I'd like to begin by introducing myself. I'm Michael, and I'm in my last year of a BA degree program in archaeology in the Netherlands. Since my first year, I've been fascinated by the possibilities of GIS and its applications in archaeology. During this final year, I'm specialising in computer applications within archaeology which is heavily based on using GIS - MapInfo, Surfer and ArcGIS in particular. It also includes basic training in tools such as the (robotic and non-robotic) Total Station and (D)GPS.
Because I do not see myself working in archaeology, I'd plan on doing a master's in Geo Information Science in order to specialise in whatever GIS has to offer. Before making decisions like these however, I'd first like to talk to GIS specialists such as yourself before committing myself to something that important. While many faculty members have experience using GIS (particularly MapInfo), none of them have a degree in it. Instead they come from fields such as physical geography, archaeology and earth sciences. Many questions I have therefore remain unanswered. There appear to be very few GIS specialists I can talk to in the Netherlands, or at least my direct area.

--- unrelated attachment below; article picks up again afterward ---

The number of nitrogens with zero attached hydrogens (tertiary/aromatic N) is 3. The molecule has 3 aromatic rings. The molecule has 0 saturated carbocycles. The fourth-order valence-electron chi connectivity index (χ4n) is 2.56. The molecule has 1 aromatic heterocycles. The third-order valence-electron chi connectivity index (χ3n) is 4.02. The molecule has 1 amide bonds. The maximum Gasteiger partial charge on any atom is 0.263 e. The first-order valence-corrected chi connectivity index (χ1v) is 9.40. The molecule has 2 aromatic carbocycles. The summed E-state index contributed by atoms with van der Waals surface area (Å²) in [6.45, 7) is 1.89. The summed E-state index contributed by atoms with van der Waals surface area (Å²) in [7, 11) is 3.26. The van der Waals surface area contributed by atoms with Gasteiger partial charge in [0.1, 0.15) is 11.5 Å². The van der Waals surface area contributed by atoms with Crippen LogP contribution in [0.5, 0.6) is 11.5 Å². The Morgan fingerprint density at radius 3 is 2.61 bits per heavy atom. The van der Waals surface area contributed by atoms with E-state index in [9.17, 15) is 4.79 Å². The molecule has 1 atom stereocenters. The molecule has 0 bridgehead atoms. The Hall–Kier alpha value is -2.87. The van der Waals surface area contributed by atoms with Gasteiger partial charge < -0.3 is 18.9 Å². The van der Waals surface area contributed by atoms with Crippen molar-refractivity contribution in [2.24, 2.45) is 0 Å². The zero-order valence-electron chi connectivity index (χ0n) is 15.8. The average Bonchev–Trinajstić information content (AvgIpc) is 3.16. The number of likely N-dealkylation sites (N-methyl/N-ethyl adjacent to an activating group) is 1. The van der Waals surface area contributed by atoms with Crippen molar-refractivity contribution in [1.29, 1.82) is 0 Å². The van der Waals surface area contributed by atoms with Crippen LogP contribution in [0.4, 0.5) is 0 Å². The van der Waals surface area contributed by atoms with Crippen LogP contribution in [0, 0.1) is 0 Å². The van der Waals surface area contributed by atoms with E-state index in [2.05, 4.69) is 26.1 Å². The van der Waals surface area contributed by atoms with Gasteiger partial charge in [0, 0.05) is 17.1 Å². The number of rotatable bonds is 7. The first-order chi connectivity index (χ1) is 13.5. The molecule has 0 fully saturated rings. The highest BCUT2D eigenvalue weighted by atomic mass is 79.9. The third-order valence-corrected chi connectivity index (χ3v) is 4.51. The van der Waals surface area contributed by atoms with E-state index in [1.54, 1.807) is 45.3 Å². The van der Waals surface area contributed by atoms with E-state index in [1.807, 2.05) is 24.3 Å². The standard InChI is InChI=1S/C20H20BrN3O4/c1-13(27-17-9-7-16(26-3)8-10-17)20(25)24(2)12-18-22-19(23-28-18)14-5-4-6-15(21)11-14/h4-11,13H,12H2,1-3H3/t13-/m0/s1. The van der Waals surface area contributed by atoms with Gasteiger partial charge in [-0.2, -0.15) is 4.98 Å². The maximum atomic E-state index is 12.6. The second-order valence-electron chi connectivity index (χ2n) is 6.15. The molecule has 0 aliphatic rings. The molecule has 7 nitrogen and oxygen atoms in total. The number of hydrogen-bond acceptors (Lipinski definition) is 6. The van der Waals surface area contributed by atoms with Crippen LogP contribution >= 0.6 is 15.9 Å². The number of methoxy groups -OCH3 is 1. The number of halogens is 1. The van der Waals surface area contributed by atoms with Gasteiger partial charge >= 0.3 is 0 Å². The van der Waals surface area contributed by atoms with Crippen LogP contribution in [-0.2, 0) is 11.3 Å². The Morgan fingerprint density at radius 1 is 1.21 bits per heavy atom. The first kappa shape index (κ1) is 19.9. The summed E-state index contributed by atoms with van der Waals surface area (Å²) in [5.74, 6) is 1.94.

Without having anything to add, I'll begin with the questions. Even if only one of these is answered, I'd be extremely happy.
What sort of skills does a GIS analyst require? Many job listings require experience with various packages and perhaps being able to script in Python, but are there any inherent skills that I should really grasp in order to become somewhat proficient at my job? For example, I'm not at all good with mathematics. Currently I'm teaching myself the basics of trigonometry, geometry and algebra because even those skills were mostly gone from memory. I have some experience with statistics. Am I hopeless without a solid foundation in mathematics?
Is there a large (international) demand for GIS-specialists? I'm especially interested in ecology, mining, landscape, urban planning or (merchant) navy applications, but as an entry-level position everything would be great. I often hear there is a large demand for GIS-personnel, but we all know the demand can be over exaggerated.
Will the fact that I'll have a bachelor's degree in archaeology (with a master's degree in GIS) be a limiting factor? While many skills learned in archaeology can be extrapolated to other areas of work, I can imagine many companies would rather play it safe and go for someone with a sociology or geography degree or, better yet, a technical background.
Is it possible to freelance during or after my studies? Will it be possible to gain experience and make some money on the side helping with projects for a small amount of money by doing the menial tasks? And, later on, simply freelance from project to project? I'm somewhat adventurous, so travel is not an issue. Is this something inherently possible with a GIS specialisation?
Is there anybody here who has experience with one of the various GIS MSc programmes in the Netherlands?
I have many more questions, but for now I won't bother you with the rest. Thanks in advance!
Edited by Michael P., 27 September 2011 - 06:29 AM.